Do it right, and it literally falls apart getting it out of the rotisserie if you're not careful with it. It's fall-off-the-bone good, and really juicy. I also like to throw a bunch of extra spices inside the chicken when it cooks, just to get the flavor of the spices fully permeated into the meat.


    Have you ever played around with the "beer in the butt" chicken?

    I use 16 oz cans, I pour out an inch or so of the beer, add some minced garlic and cayenne pepper, top it off with enough soy sauce to fill the can back up.

    Smokes/grills from the outside, steams from the inside.

    Your method sounds awesome but if you've never tried "beer in the butt" chicken, you should.

    If it includes beer, can't be bad.
    :{)
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Re: BBQ: Grilling and Smoking
Wed Jul 13, 2016 2:53 pm
  • I know it's not traditional but Bar B Que Turkey is very good also, just get one of those small 12 pounders or so, get a pound of bacon and lay over the top on the breasts and across the legs to self baste. Great way to have a Thanksgiving dinner if your out of power that day which happens frequently in the NW, you take the Potatoes and Dressing what nots and wrap in foil and set around it for the last 30 minutes or so.
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Re: BBQ: Grilling and Smoking
Wed Jul 13, 2016 2:58 pm
  • pmedic920 wrote:
    Seahawk Sailor wrote:For whole chicken, the best way to go is a rotisserie cooker. Prepare it how you will--I simply baste it in an herb mixture of garlic, black pepper, a little salt, and oregano--and skewer it and fire it up. A lot of times they burn hotter than I like, and so towards the end, I like to watch it carefully and alternate between heat-on spinning and heat-off spinning, to maintain the inner temperature, and yet not burn the skin.

    Do it right, and it literally falls apart getting it out of the rotisserie if you're not careful with it. It's fall-off-the-bone good, and really juicy. I also like to throw a bunch of extra spices inside the chicken when it cooks, just to get the flavor of the spices fully permeated into the meat.


    Have you ever played around with the "beer in the butt" chicken?

    I use 16 oz cans, I pour out an inch or so of the beer, add some minced garlic and cayenne pepper, top it off with enough soy sauce to fill the can back up.

    Smokes/grills from the outside, steams from the inside.

    Your method sounds awesome but if you've never tried "beer in the butt" chicken, you should.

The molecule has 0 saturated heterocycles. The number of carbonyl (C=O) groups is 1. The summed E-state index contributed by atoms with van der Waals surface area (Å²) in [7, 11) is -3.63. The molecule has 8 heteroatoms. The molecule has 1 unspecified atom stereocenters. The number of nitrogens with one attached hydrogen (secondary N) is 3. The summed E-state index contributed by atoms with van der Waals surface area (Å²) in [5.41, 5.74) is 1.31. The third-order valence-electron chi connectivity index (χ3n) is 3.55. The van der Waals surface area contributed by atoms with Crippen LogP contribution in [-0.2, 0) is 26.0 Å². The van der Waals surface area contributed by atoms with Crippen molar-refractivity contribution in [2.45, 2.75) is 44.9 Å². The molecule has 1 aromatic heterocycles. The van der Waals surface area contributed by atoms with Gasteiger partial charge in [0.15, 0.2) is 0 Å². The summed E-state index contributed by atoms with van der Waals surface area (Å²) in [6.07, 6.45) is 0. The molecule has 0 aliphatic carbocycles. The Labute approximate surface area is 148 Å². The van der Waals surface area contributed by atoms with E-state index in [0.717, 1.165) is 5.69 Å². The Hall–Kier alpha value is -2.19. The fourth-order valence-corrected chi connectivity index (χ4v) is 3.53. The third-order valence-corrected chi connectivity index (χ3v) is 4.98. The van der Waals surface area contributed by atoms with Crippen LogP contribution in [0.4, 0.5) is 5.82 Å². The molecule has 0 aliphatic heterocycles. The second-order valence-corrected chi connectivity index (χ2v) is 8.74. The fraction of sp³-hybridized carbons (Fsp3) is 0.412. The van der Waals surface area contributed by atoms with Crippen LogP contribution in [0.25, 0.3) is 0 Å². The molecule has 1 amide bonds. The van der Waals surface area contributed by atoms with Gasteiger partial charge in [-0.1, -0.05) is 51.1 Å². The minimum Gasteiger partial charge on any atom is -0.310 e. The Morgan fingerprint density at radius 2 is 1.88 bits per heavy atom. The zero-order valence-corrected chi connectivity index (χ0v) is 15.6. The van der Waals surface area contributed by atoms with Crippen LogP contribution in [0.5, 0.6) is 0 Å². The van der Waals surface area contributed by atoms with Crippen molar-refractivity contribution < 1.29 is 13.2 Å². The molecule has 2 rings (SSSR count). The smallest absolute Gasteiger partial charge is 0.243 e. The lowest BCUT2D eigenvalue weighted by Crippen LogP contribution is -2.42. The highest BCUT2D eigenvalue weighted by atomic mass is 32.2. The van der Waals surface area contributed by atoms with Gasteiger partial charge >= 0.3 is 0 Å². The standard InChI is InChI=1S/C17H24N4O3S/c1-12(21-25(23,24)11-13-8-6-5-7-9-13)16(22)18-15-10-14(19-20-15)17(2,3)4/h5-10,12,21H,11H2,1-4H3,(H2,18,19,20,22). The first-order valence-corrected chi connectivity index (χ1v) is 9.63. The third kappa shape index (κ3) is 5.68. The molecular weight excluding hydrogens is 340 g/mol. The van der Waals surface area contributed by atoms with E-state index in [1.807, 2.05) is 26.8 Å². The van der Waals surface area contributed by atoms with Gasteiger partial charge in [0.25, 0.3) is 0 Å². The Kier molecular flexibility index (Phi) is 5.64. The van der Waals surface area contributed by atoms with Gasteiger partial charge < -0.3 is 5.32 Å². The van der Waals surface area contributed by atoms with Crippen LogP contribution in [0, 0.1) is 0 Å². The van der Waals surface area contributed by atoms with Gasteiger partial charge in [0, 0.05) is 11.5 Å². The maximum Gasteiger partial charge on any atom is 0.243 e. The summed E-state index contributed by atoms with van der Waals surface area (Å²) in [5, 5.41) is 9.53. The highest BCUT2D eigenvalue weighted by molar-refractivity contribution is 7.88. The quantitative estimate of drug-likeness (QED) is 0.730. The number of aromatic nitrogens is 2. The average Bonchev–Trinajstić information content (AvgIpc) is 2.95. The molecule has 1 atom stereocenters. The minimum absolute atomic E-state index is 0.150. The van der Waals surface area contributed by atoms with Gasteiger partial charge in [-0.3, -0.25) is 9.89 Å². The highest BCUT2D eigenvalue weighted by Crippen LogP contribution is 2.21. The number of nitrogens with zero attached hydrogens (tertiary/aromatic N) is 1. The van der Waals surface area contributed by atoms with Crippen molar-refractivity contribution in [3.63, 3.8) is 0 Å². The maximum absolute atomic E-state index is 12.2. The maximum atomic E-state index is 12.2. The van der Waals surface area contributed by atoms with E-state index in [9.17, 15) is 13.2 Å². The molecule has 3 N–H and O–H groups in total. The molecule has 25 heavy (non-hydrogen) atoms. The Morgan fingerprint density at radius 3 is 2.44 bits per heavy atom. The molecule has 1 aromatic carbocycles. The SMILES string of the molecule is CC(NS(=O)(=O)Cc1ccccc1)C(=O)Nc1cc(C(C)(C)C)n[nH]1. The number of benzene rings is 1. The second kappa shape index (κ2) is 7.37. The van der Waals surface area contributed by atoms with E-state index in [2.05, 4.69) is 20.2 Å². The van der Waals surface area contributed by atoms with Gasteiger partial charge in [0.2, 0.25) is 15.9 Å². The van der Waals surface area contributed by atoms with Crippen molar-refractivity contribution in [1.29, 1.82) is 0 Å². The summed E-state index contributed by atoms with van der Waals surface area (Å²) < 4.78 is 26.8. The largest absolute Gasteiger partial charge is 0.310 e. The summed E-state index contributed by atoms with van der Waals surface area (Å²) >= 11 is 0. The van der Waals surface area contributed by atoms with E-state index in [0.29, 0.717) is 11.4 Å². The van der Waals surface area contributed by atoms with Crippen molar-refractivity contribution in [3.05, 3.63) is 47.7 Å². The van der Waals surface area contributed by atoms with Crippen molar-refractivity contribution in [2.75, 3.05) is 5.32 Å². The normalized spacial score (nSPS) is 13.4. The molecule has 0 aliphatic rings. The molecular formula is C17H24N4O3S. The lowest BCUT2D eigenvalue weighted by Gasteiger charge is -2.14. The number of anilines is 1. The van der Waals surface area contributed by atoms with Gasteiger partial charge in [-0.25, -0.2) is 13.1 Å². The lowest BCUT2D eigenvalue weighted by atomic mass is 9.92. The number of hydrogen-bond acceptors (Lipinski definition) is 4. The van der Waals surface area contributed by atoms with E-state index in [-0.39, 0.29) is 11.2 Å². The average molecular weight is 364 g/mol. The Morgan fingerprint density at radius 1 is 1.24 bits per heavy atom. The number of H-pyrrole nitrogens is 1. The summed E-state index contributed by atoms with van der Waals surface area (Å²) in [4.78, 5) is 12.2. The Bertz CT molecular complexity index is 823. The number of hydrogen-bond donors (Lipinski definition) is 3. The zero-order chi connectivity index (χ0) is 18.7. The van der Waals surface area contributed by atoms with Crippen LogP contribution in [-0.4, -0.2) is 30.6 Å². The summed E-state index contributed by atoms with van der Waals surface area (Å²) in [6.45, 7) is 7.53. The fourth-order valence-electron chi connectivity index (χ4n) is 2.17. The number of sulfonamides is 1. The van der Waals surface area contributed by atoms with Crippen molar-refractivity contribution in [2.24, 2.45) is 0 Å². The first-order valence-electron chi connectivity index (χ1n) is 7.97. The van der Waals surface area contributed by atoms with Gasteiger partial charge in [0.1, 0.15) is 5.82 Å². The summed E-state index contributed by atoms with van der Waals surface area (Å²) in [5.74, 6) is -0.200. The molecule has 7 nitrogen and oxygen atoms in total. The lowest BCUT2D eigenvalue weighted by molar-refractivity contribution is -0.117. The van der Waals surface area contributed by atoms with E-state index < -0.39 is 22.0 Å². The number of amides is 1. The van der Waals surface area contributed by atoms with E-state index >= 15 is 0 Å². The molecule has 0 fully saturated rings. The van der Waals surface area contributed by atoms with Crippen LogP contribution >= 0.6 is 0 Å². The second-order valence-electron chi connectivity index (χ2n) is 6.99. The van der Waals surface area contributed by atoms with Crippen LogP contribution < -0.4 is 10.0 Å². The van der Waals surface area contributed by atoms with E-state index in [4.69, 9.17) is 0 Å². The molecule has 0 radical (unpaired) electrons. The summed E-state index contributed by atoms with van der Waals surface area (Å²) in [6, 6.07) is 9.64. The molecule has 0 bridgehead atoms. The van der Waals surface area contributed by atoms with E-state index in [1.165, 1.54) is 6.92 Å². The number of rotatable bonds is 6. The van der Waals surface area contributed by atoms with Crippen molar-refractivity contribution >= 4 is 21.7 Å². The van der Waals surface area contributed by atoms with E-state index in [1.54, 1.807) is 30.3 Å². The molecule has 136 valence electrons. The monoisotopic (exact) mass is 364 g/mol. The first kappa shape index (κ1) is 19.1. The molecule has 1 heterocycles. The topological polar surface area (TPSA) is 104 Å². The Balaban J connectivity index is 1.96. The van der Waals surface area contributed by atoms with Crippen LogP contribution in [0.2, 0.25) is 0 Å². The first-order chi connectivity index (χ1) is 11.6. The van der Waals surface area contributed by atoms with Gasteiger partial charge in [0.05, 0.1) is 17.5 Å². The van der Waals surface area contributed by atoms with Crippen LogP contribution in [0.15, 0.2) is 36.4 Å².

If it includes beer, can't be bad.
    :{)


    No, haven't tried "beer in the butt" chicken. Always kind of wanted to, and yeah, beer makes any meat taste much better! Can't seem to get away from that rotisserie when I do whole chickens, though. It's so, so good. Picked up that habit from too many dets down to Souda Bay, Crete back in day. The "closest souvlaki place" had wonderful rotisserie chicken they'd do all damn day on the spinners, slow-cooked over coals. You had to get there exactly when they were done, and even then hope someone didn't call ahead and order them all out from under you. About the best chicken I've ever had in my life! And I've been hooked ever since.

    About the only thing better rotisserie-wise, is traditional Filipino-style lechon. Roast pig, skewered and slow-roasted all day over coals. Whole. Usually a backyard thing, mostly with parties and fiestas. The meat turns tender and fall-off-the-bone, and the skin turns all crispy and crunchy and dripping with fat. It's the most delicious way to plan for a heart attack you could ever imagine. If you've never tried it, you really should. And you can make a reasonably close copy of it with a picnic butt in the oven.

    Not my image below, but it gives you an idea.

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Re: BBQ: Grilling and Smoking
Wed Jul 13, 2016 3:53 pm
  • Ok, here we go.
    I drank about 6-7 good beers while I was cooking. So there is that. :{)


    Temp got to 162 quicker than I was planning for.
    I pulled the tenderloin off the grill, wrapped it in foil and set in the microwave.
    20 mins later, it was at 172.
    Just bout right for "fresh" pork.

    I did some corn on the grill (as above), and made a stuffing from some bread that I had previously dried.

    Hers a few pix.
    I'm full to the brim (food & beer).

    If I'd have had any guests, I'd have made a salad and some "drunk apples". With the sides, this would have easily fed 4 hearty eaters for less than 4$ per person, total, not counting beer.


    :{)
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Re: BBQ: Grilling and Smoking
Wed Jul 13, 2016 4:07 pm
  • Thankfully I'll be home to grill my dinner in about 2 hours, because that has me very hungry
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Re: BBQ: Grilling and Smoking
Wed Jul 13, 2016 5:15 pm
  • Seahawk Sailor wrote:
    pmedic920 wrote:
    Seahawk Sailor wrote:For whole chicken, the best way to go is a rotisserie cooker. Prepare it how you will--I simply baste it in an herb mixture of garlic, black pepper, a little salt, and oregano--and skewer it and fire it up. A lot of times they burn hotter than I like, and so towards the end, I like to watch it carefully and alternate between heat-on spinning and heat-off spinning, to maintain the inner temperature, and yet not burn the skin.

    Do it right, and it literally falls apart getting it out of the rotisserie if you're not careful with it. It's fall-off-the-bone good, and really juicy. I also like to throw a bunch of extra spices inside the chicken when it cooks, just to get the flavor of the spices fully permeated into the meat.